Summary judgment is appropriate when the record shows that there are no genuine issues of material fact, and it is clear that the moving party is entitled to judgment as a matter of law. Minn. R. Civ. P. 56.03.

Nonowned Vehicle Provision

Under the heading "Cars We Insure," the Dairyland policy provided: "We insure other cars you use with the permission of the owner." The district court concluded that Dairyland was not required to provide liability coverage because its insured, Mavis Bush, did not have permission to drive the 1978 Ford Fairmont from its owner.

The Schelins assert that under the circumstances, Mavis Bush reasonably believed that she was driving her brother-in-law's car with his permission and reasonably expected that she would be covered in the event of an accident. See Atwater Creamery Co. v. Western Nat'l Mut. Ins. Co., 366 N.W.2d 271, 277 (Minn. 1985) (insured's reasonable expectations regarding coverage honored "even though painstaking study of the policy provisions would have negated those expectations") (citations omitted). This reasonable expectations doctrine generally applies when an ambiguity is present or when a policy contains a major hidden exclusion, neither of which is the case here. Id. at 278.

Rather, we conclude that because the nonowned vehicle provision effectively operates as an exclusion, it must be strictly interpreted against the insurer. See Hennings v. State Farm Fire & Casualty Co., 438 N.W.2d 680, 683 (Minn. App. 1989), review denied (Minn. June 9, 1989). We further conclude that even when policy terms are clear and unambiguous, as in this case, they may not be interpreted so as to lead to a harsh or absurd result. See Employers Mut. Liability Ins. Co. v. Eagles Lodge, 282 Minn. 477, 479-80, 165 N.W.2d 554, 556 (1969); North Star Mut. Ins. Co. v. Johnson, 352 N.W.2d 791, 793 (Minn. App. 1984), review denied (Minn. Jan. 9, 1985).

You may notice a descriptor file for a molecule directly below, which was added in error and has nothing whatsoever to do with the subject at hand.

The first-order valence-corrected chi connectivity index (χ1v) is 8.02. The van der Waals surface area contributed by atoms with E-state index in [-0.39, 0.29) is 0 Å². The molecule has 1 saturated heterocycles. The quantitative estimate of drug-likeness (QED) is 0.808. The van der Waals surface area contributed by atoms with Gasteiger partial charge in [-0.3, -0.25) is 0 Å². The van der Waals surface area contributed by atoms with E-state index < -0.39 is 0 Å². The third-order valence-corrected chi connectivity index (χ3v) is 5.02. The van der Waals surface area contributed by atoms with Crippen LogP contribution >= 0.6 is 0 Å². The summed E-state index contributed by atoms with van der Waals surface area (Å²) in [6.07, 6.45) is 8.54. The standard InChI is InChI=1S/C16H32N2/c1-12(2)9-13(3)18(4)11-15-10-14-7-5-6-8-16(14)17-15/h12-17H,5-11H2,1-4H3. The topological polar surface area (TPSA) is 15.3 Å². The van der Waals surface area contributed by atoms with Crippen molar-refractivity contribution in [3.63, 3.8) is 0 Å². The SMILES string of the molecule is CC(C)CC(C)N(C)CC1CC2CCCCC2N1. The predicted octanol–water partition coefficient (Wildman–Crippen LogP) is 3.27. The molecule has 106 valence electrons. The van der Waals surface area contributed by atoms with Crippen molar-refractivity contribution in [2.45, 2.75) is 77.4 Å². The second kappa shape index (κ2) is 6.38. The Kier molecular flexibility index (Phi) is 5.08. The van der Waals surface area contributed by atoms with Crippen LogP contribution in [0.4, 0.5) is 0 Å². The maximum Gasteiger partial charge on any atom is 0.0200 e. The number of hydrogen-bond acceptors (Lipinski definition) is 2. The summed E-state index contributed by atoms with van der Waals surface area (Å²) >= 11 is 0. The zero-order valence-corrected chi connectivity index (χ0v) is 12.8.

If Dairyland's nonowned vehicle provision is read literally, it would lead to an unreasonable and absurd result in this case. In other cases, it would require a driver to ask for proof of ownership before driving a nonowned vehicle. The "with the permission of the owner" language is obviously intended to bar coverage for thieves and joy riders, not for those who drive another's vehicle in the good faith belief that they have been given permission by the vehicle's owner. Cf. Safeco Ins. Cos. v. Diaz, 385 N.W.2d 845, 846 (Minn. App. 1986) (discussing policy language excluding coverage "for any person * * * [u]sing a vehicle without a reasonable belief that that person is entitled to do so"), review denied (Minn. June 30, 1986); Minn. Stat. ' 65B.58 (1994) (person not disqualified from No-Fault benefits if using vehicle "in the good faith belief that the person [is] legally entitled to do so"). Because Mavis Bush had a good faith belief that her brother-in-law was the owner of the vehicle and because she had his permission to drive the vehicle, she is entitled to coverage under her Dairyland policy.